Complying with Section 404 of the Sarbanes-Oxley Act of 2002 will cost public companies an average of 35 percent more in audit fees. This according to a recent survey by Financial Executives International (FEI).

FEI surveyed 83 of its members at public companies with average revenues of $3.3 billion. Fifty of the respondents are listed on the New York Stock Exchange.

On average, public companies expect to spend more than 6,000 hours—including internal resources, external resources, and attestation time—and an additional $480,000 in software and IT consulting to comply with Section 404. In terms of the manhours required for compliance, responses ranged widely, from 80 hours to 65,000 hours.

“Strong internal controls are a hallmark of a well-managed company and an essential component of a sound corporate-governance structure within the company,” said Colleen Sayther, president and CEO of FEI. “Hopefully, the documentation required by Section 404 leads to stronger internal-control systems across companies, and not inefficient use of corporate resources.”

Section 404 requires that managers state their responsibility for establishing and maintaining adequate internal controls for financial reporting. It also requires auditors to attest to and report on management’s assessment of corporate performance, in accordance with standards established by the Public Company Accounting Oversight Board (PCAOB).

(Editor’s note: The passage of Sarbanes-Oxley and the advent of the PCAOB are changing the nature of external audits. How will the auditor/client relationship change in the next few years? To find out, read “The New Rules of Engagement.”)

SEC to Exchanges: You Protect the Analysts

The Securities and Exchange Commission has already stepped up its battle to reduce conflicts of interest involving Wall Street stock analysts. Now the commission is working the other side of the street, pledging to target corporations that retaliate against Wall Street research analysts who issue negative stock recommendations.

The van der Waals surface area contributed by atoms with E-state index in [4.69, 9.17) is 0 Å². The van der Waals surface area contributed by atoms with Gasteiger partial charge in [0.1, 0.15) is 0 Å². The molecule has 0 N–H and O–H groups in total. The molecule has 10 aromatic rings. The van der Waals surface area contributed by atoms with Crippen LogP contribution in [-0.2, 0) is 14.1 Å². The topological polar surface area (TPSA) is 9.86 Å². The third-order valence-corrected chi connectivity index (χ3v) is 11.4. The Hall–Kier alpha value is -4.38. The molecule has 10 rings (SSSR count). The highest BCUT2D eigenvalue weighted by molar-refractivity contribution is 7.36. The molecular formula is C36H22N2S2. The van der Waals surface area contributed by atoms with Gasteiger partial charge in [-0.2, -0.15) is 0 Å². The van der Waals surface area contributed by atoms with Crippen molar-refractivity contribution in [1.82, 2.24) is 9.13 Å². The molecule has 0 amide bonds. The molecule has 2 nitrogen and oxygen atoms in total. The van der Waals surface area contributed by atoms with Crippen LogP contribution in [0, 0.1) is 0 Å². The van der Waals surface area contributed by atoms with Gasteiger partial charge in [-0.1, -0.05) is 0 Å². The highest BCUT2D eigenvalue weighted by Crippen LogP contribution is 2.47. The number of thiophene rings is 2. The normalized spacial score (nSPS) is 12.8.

Rather than launch an investigation, the SEC is asking the major stock exchanges to consider rules to address the issue, according to the Wall Street Journal. In April the commission sent a letter to the New York Stock Exchange, the Nasdaq Stock Market, and the American Stock Exchange asking them to consider drafting new standards that would prevent corporate executives or investment-banking customers from pressuring analysts.

Securities regulators recently reached a $1.4 billion settlement with major securities firms and instituted structural reforms to end stock-research conflicts. The settlement, however, did not address situations in which companies restrict information to analysts who issue negative reports.

In its letter, the SEC’s director of market regulation, Annette Nazareth, said listing standards “may provide the simplest remedy for this problem” and asked for a response by the end of July. Listing standards require issuers that list their shares on a stock market to follow certain rules or face delisting. The NYSE, Nasdaq, and Amex set their own listing standards, but the SEC must approve them.

Ahold’s New Executive Suite from Ikea

In a bid to regain investor confidence after a marring accounting scandal, Dutch food retailer Ahold is on the verge of appointing a new finance chief.

Hannu Ryopponen, who is currently finance director at private equity group Industri Kapital Group in London, is expected to become the company’s new finance chief. According to press reports, Ryopponen’s nomination only needs shareholder approval to go through.

From 1985 to 1998, Ryopponen worked at Ikea, the Swedish furniture company. Ahold’s new chief executive, Anders Moberg, also previously worked at Ikea.

Dudley Eustace, Ahold’s interim CFO, will stay with the company until all 2002 accounts are complete. Analysts expect that massive goodwill write-downs—something on the order of $2 billion—will result in a net loss for 2002. Meanwhile, operating income is under pressure due to the global recession, according to Reuters.